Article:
On Saturday, November 10, the Institute for Christian
Spirituality’s Great Spiritual Books program will host an in-depth
discussion of one of Christianity’s most beloved figures: St. Francis
This Great Spiritual Book of the Semester Club meeting will focus on St. Bonaventure’s "The Life of St. Francis of Assisi" and "The Journey of the Mind to God," both of which explore the role of Scripture and the example of St. Francis in our spiritual journeys to Christ. All are welcome to this special event, which will take place from 9:30 a.m. – 3 p.m. in Lewis Hall. The registration fee, which includes refreshments and lunch, is $15. Franciscans and those of religious orders may attend free of charge.
During the event, Reverend Dominic V. Monti, OFM, and Dr. Kevin Hughes will share their insights into these literary works. Father Monti is currently Vicar Provincial and secretary of Formation and Studies of the Franciscan Friars of Holy Name Province in New York. He is also a specialist in the works of St. Bonaventure. Hughes is an expert in the role that St. Bonaventure accorded to Scripture in the spiritual journey. At Villanova University, he is associate professor of Theology and Religious Studies, as well as director of Villanova’s Patristic, Medieval and Renaissance Conference.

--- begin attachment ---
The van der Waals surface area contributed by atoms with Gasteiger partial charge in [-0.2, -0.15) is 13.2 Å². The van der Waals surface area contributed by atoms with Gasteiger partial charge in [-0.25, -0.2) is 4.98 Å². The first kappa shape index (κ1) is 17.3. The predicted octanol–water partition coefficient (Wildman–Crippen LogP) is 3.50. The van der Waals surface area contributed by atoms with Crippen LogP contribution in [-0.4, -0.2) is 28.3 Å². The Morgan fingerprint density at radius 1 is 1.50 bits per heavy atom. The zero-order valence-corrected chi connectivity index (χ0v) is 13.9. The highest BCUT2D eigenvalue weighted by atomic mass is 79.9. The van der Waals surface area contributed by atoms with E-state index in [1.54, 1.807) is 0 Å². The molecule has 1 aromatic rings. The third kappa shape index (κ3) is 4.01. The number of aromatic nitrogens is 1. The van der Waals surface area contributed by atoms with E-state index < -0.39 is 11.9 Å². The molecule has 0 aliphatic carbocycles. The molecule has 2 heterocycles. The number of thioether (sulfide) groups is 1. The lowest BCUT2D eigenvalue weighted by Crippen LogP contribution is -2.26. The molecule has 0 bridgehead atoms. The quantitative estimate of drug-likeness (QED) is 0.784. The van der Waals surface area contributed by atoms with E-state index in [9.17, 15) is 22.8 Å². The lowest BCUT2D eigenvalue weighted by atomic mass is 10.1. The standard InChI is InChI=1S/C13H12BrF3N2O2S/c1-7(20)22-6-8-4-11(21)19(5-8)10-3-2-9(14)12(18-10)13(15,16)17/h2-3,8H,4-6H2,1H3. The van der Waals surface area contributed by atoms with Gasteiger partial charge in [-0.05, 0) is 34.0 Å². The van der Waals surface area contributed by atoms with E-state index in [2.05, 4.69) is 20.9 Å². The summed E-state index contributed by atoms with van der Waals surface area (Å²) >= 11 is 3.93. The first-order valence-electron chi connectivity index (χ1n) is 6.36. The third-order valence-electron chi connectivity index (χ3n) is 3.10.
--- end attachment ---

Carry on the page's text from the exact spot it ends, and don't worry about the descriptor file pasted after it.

Gregory Glazov, D.Phil., coordinator of the Great Spiritual Books program and assistant professor of Biblical Studies, believes in St. Francis’s appeal to all audiences, commenting that “The illustrated stories of his life and all his adventures – from his youthful wishes to be a knight, to his kindness to lepers, taming of wild wolves, preaching to birds and receiving the stigmata – all these are profoundly inspiring to young and old.”
Glazov also asserts that St. Francis’s teachings are relevant to contemporary society. “An interesting and tough problem the Church faces today is one that it faced in St. Francis’s day: the suspicion among many that Christianity and Catholicism are incompatible,” he explains. “St. Francis and his followers provide a response to this charge not just by seeking to interpret Christ literally in word, but by attempting to live like him.”